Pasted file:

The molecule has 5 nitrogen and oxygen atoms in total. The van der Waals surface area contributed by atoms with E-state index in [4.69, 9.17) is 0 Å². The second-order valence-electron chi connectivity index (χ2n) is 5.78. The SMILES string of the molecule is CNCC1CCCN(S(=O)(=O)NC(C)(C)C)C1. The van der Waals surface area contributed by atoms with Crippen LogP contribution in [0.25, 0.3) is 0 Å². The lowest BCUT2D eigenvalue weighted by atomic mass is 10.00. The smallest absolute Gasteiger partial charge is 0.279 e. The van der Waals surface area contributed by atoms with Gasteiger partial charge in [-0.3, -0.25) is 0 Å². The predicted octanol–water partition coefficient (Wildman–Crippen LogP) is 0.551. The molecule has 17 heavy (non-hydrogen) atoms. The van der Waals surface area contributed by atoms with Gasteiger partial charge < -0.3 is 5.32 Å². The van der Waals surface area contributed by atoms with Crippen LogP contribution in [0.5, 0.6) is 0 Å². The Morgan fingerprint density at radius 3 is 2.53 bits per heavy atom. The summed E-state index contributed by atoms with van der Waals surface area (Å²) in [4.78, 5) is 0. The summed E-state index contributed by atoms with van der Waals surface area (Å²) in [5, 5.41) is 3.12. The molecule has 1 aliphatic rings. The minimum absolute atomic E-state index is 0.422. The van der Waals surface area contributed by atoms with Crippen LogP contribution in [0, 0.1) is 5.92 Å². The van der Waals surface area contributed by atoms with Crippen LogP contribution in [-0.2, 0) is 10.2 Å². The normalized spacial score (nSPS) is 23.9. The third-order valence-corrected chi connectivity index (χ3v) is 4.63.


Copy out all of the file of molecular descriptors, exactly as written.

The molecule has 5 nitrogen and oxygen atoms in total. The van der Waals surface area contributed by atoms with E-state index in [4.69, 9.17) is 0 Å². The second-order valence-electron chi connectivity index (χ2n) is 5.78. The SMILES string of the molecule is CNCC1CCCN(S(=O)(=O)NC(C)(C)C)C1. The van der Waals surface area contributed by atoms with Crippen LogP contribution in [0.25, 0.3) is 0 Å². The lowest BCUT2D eigenvalue weighted by atomic mass is 10.00. The smallest absolute Gasteiger partial charge is 0.279 e. The van der Waals surface area contributed by atoms with Gasteiger partial charge in [-0.3, -0.25) is 0 Å². The predicted octanol–water partition coefficient (Wildman–Crippen LogP) is 0.551. The molecule has 17 heavy (non-hydrogen) atoms. The van der Waals surface area contributed by atoms with Gasteiger partial charge < -0.3 is 5.32 Å². The van der Waals surface area contributed by atoms with Crippen LogP contribution in [0.5, 0.6) is 0 Å². The Morgan fingerprint density at radius 3 is 2.53 bits per heavy atom. The summed E-state index contributed by atoms with van der Waals surface area (Å²) in [4.78, 5) is 0. The summed E-state index contributed by atoms with van der Waals surface area (Å²) in [5, 5.41) is 3.12. The molecule has 1 aliphatic rings. The minimum absolute atomic E-state index is 0.422. The van der Waals surface area contributed by atoms with Crippen LogP contribution in [0, 0.1) is 5.92 Å². The van der Waals surface area contributed by atoms with Crippen LogP contribution in [-0.2, 0) is 10.2 Å². The normalized spacial score (nSPS) is 23.9. The third-order valence-corrected chi connectivity index (χ3v) is 4.63.